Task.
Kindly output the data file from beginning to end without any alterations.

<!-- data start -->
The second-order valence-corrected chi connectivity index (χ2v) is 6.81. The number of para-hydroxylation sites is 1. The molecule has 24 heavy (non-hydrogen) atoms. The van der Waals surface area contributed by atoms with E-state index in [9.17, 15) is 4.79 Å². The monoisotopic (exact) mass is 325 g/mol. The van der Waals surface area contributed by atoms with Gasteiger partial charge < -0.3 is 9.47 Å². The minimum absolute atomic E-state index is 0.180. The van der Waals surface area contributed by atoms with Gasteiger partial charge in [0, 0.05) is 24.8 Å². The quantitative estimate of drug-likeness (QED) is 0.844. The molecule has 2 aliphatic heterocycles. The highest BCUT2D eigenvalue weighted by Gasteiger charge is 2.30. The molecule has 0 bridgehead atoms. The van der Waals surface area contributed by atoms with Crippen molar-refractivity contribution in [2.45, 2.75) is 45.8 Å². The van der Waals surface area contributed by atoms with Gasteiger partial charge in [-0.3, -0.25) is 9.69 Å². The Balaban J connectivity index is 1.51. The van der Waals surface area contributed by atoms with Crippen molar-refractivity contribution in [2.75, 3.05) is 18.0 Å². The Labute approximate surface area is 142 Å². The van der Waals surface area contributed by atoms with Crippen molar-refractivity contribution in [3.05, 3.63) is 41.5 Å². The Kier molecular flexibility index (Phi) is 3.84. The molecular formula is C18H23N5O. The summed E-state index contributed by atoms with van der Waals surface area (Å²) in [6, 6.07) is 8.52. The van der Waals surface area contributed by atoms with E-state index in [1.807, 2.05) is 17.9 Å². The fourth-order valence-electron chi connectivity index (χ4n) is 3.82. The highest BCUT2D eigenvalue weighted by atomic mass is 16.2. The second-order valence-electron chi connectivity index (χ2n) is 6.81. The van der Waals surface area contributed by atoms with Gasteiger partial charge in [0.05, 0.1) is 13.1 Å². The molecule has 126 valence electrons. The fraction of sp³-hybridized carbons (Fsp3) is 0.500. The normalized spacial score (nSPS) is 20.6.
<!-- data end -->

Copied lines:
The second-order valence-corrected chi connectivity index (χ2v) is 6.81. The number of para-hydroxylation sites is 1. The molecule has 24 heavy (non-hydrogen) atoms. The van der Waals surface area contributed by atoms with E-state index in [9.17, 15) is 4.79 Å². The monoisotopic (exact) mass is 325 g/mol. The van der Waals surface area contributed by atoms with Gasteiger partial charge < -0.3 is 9.47 Å². The minimum absolute atomic E-state index is 0.180. The van der Waals surface area contributed by atoms with Gasteiger partial charge in [0, 0.05) is 24.8 Å². The quantitative estimate of drug-likeness (QED) is 0.844. The molecule has 2 aliphatic heterocycles. The highest BCUT2D eigenvalue weighted by Gasteiger charge is 2.30. The molecule has 0 bridgehead atoms. The van der Waals surface area contributed by atoms with Crippen molar-refractivity contribution in [2.45, 2.75) is 45.8 Å². The van der Waals surface area contributed by atoms with Gasteiger partial charge in [-0.3, -0.25) is 9.69 Å². The Balaban J connectivity index is 1.51. The van der Waals surface area contributed by atoms with Crippen molar-refractivity contribution in [2.75, 3.05) is 18.0 Å². The Labute approximate surface area is 142 Å². The van der Waals surface area contributed by atoms with Crippen molar-refractivity contribution in [3.05, 3.63) is 41.5 Å². The Kier molecular flexibility index (Phi) is 3.84. The molecular formula is C18H23N5O. The summed E-state index contributed by atoms with van der Waals surface area (Å²) in [6, 6.07) is 8.52. The van der Waals surface area contributed by atoms with E-state index in [1.807, 2.05) is 17.9 Å². The fourth-order valence-electron chi connectivity index (χ4n) is 3.82. The highest BCUT2D eigenvalue weighted by atomic mass is 16.2. The second-order valence-electron chi connectivity index (χ2n) is 6.81. The van der Waals surface area contributed by atoms with Gasteiger partial charge in [0.05, 0.1) is 13.1 Å². The molecule has 126 valence electrons. The fraction of sp³-hybridized carbons (Fsp3) is 0.500. The normalized spacial score (nSPS) is 20.6.